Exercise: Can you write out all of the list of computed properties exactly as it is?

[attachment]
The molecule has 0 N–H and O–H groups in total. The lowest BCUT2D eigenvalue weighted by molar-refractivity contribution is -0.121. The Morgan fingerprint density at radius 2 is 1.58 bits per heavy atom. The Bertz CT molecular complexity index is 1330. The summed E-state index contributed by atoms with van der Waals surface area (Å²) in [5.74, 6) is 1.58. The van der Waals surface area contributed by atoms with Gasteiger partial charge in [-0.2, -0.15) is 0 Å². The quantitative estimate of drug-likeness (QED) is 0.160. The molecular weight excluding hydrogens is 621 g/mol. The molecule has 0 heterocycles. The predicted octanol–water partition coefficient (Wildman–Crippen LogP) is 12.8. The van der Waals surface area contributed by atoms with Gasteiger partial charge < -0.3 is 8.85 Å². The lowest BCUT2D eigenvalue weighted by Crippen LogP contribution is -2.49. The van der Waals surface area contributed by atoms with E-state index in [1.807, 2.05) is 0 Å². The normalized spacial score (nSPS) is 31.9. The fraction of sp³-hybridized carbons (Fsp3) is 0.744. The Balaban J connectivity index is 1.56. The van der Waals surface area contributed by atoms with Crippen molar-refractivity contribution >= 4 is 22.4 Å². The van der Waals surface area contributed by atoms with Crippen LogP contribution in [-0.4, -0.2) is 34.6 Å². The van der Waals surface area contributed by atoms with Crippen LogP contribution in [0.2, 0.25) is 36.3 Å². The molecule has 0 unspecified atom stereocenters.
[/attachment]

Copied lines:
The molecule has 0 N–H and O–H groups in total. The lowest BCUT2D eigenvalue weighted by molar-refractivity contribution is -0.121. The Morgan fingerprint density at radius 2 is 1.58 bits per heavy atom. The Bertz CT molecular complexity index is 1330. The summed E-state index contributed by atoms with van der Waals surface area (Å²) in [5.74, 6) is 1.58. The van der Waals surface area contributed by atoms with Gasteiger partial charge in [-0.2, -0.15) is 0 Å². The quantitative estimate of drug-likeness (QED) is 0.160. The molecular weight excluding hydrogens is 621 g/mol. The molecule has 0 heterocycles. The predicted octanol–water partition coefficient (Wildman–Crippen LogP) is 12.8. The van der Waals surface area contributed by atoms with Gasteiger partial charge < -0.3 is 8.85 Å². The lowest BCUT2D eigenvalue weighted by Crippen LogP contribution is -2.49. The van der Waals surface area contributed by atoms with E-state index in [1.807, 2.05) is 0 Å². The normalized spacial score (nSPS) is 31.9. The fraction of sp³-hybridized carbons (Fsp3) is 0.744. The Balaban J connectivity index is 1.56. The van der Waals surface area contributed by atoms with Crippen molar-refractivity contribution >= 4 is 22.4 Å². The van der Waals surface area contributed by atoms with Crippen LogP contribution in [-0.4, -0.2) is 34.6 Å². The van der Waals surface area contributed by atoms with Crippen LogP contribution in [0.2, 0.25) is 36.3 Å². The molecule has 0 unspecified atom stereocenters.